Alexander Griffing/Haaretz: Trump Promises to ‘Protect Israel’ From Syria – but What Does That Mean ألكسندر جريفنج/هآرتس: ترامب يعد ب “حماية إسرائيل” من سوريا – ولكن ماذا يعني هذا الكلام

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Trump Promises to ‘Protect Israel’ From Syria – but What Does That Mean
ألكسندر جريفنج/هآرتس: ترامب يعد ب “حماية إسرائيل” من سوريا – ولكن ماذا يعني هذا الكلام

Alexander Griffing/Haaretz/February 10/10

Trump himself has said ‘we’re going to be there [Syria] and we’re going to be staying,’ citing a need to protect Israel. All eyes are now on next week’s contain-Iran summit in Warsaw.

President Donald Trump’s “rapid” and “full” withdrawal of U.S. troops from Syria appears to be in doubt after a week of rebukes from his fellow Republicans, U.S. military leaders, the United Nations and recently even his own admission.

Trump’s December announcement to pull out the 2,000 or so troops came as a big surprise to the Pentagon (his defense secretary quit in protest), to Israel and to the U.S. Senate – which is traditionally consulted or at the very least briefed before such decisions.

So it was equally surprising when Trump told Margaret Brennan on CBS television’s “Face The Nation” last Sunday: “We’ll come back if we have to. We have very fast airplanes, we have very good cargo planes. We can come back very quickly, and I’m not leaving. We have a base in Iraq and the base is a fantastic edifice.”

Trump spoke in a long, often incoherent interview in which he also vowed to keep U.S. troops in Iraq to “watch Iran,” adding that military intervention was still an option in Venezuela. The interview was the opening shot in a week of contradictory statements from the president on the issue.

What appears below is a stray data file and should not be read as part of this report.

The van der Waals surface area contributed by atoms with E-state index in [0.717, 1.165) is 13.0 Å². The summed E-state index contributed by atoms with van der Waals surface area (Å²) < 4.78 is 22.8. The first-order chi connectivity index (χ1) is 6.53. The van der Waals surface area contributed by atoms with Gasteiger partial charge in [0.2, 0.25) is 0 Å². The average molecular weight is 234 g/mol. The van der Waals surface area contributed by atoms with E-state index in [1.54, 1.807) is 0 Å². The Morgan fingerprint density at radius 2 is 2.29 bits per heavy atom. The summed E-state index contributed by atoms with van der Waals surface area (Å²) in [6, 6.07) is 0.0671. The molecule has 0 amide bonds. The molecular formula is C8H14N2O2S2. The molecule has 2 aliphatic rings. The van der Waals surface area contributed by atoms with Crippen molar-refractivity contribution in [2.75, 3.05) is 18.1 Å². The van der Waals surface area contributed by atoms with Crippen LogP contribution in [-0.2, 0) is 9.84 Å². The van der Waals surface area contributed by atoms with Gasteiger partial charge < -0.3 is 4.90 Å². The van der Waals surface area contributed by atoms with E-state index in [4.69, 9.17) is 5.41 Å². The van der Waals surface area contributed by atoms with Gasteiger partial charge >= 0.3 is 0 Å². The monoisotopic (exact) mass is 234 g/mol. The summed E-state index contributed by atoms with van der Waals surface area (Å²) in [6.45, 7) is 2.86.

On Monday, the Republican-led Senate passed legislation to go on the record opposing Trump’s planned withdrawal and any future plans for an abrupt withdrawal of troops from Syria and Afghanistan. The rebuke may be the biggest foreign-policy schism between the Republican leadership in the Senate and Trump thus far in his presidency.

Senate Majority Leader Mitch McConnell championed the legislation himself, which was passed as part of a larger bill. On Tuesday, he sat with hands folded when Trump declared in the State of the Union Address that “great nations do not fight endless wars,” later adding that it was time to give our “brave warriors in Syria a warm welcome home.”

On Tuesday, Gen. Joseph Votel, head of the U.S. military’s Central Command, warned the Senate Armed Services Committee of the risk of a resurgence by the Islamic State following Trump’s planned withdrawal. Votel added that a “precipitous withdrawal” risked destabilizing the region further and letting Iran or Russia fill the power vacuum that would be left.

That day, UN Secretary-General Antonio Guterres also warned that the Islamic State was nowhere near defeated, but instead has morphed into a covert network interested in attacking aviation and using chemical, biological, radiological and nuclear materials.